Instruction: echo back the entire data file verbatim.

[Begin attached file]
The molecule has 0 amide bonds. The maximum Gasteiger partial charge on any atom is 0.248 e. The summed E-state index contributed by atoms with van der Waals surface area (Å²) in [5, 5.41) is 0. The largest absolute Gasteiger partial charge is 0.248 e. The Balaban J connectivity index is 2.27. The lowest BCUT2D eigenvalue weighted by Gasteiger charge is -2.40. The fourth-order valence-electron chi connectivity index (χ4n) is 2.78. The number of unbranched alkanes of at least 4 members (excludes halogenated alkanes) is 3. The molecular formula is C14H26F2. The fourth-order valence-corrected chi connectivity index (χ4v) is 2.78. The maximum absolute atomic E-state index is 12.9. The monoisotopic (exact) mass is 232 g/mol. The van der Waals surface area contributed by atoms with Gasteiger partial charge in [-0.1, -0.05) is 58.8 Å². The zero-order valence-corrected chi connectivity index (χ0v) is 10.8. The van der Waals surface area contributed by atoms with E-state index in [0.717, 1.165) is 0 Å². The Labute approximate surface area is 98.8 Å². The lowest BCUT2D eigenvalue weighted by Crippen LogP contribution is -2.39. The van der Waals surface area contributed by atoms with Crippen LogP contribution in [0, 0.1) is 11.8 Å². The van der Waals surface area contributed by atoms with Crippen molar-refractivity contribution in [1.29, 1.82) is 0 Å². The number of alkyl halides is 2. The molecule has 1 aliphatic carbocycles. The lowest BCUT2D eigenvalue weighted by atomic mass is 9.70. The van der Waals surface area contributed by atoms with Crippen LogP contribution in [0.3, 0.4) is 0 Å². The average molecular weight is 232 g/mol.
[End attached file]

The molecule has 0 amide bonds. The maximum Gasteiger partial charge on any atom is 0.248 e. The summed E-state index contributed by atoms with van der Waals surface area (Å²) in [5, 5.41) is 0. The largest absolute Gasteiger partial charge is 0.248 e. The Balaban J connectivity index is 2.27. The lowest BCUT2D eigenvalue weighted by Gasteiger charge is -2.40. The fourth-order valence-electron chi connectivity index (χ4n) is 2.78. The number of unbranched alkanes of at least 4 members (excludes halogenated alkanes) is 3. The molecular formula is C14H26F2. The fourth-order valence-corrected chi connectivity index (χ4v) is 2.78. The maximum absolute atomic E-state index is 12.9. The monoisotopic (exact) mass is 232 g/mol. The van der Waals surface area contributed by atoms with Gasteiger partial charge in [-0.1, -0.05) is 58.8 Å². The zero-order valence-corrected chi connectivity index (χ0v) is 10.8. The van der Waals surface area contributed by atoms with E-state index in [0.717, 1.165) is 0 Å². The Labute approximate surface area is 98.8 Å². The lowest BCUT2D eigenvalue weighted by Crippen LogP contribution is -2.39. The van der Waals surface area contributed by atoms with Crippen LogP contribution in [0, 0.1) is 11.8 Å². The van der Waals surface area contributed by atoms with Crippen molar-refractivity contribution in [1.29, 1.82) is 0 Å². The number of alkyl halides is 2. The molecule has 1 aliphatic carbocycles. The lowest BCUT2D eigenvalue weighted by atomic mass is 9.70. The van der Waals surface area contributed by atoms with Crippen LogP contribution in [0.3, 0.4) is 0 Å². The average molecular weight is 232 g/mol.